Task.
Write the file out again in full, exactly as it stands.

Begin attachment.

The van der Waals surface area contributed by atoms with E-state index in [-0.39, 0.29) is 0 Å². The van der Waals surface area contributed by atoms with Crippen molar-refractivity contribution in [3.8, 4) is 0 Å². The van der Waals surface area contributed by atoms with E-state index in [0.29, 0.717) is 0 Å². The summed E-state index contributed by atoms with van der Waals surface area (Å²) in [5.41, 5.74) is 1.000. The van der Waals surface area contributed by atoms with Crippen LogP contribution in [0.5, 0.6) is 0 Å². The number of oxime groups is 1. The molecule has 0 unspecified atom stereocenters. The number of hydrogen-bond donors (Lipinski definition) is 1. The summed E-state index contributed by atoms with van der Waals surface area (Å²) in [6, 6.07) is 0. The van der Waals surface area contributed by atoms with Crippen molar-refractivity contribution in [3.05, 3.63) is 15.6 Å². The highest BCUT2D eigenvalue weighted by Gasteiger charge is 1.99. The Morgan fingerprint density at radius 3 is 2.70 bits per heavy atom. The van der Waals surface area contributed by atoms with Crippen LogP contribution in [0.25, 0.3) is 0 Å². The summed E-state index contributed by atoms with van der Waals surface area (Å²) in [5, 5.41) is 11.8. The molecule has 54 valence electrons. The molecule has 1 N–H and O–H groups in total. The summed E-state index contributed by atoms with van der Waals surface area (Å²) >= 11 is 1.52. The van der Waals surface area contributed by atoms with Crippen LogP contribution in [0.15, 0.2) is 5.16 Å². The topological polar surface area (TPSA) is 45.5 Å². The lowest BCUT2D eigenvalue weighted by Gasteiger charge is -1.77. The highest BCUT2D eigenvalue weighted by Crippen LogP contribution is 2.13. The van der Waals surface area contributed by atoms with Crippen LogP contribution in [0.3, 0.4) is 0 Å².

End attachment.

The van der Waals surface area contributed by atoms with E-state index in [-0.39, 0.29) is 0 Å². The van der Waals surface area contributed by atoms with Crippen molar-refractivity contribution in [3.8, 4) is 0 Å². The van der Waals surface area contributed by atoms with E-state index in [0.29, 0.717) is 0 Å². The summed E-state index contributed by atoms with van der Waals surface area (Å²) in [5.41, 5.74) is 1.000. The van der Waals surface area contributed by atoms with Crippen LogP contribution in [0.5, 0.6) is 0 Å². The number of oxime groups is 1. The molecule has 0 unspecified atom stereocenters. The number of hydrogen-bond donors (Lipinski definition) is 1. The summed E-state index contributed by atoms with van der Waals surface area (Å²) in [6, 6.07) is 0. The van der Waals surface area contributed by atoms with Crippen molar-refractivity contribution in [3.05, 3.63) is 15.6 Å². The highest BCUT2D eigenvalue weighted by Gasteiger charge is 1.99. The Morgan fingerprint density at radius 3 is 2.70 bits per heavy atom. The van der Waals surface area contributed by atoms with Crippen LogP contribution in [0.25, 0.3) is 0 Å². The summed E-state index contributed by atoms with van der Waals surface area (Å²) in [5, 5.41) is 11.8. The molecule has 54 valence electrons. The molecule has 1 N–H and O–H groups in total. The summed E-state index contributed by atoms with van der Waals surface area (Å²) >= 11 is 1.52. The van der Waals surface area contributed by atoms with Crippen LogP contribution in [0.15, 0.2) is 5.16 Å². The topological polar surface area (TPSA) is 45.5 Å². The lowest BCUT2D eigenvalue weighted by Gasteiger charge is -1.77. The highest BCUT2D eigenvalue weighted by Crippen LogP contribution is 2.13. The van der Waals surface area contributed by atoms with Crippen LogP contribution in [0.3, 0.4) is 0 Å².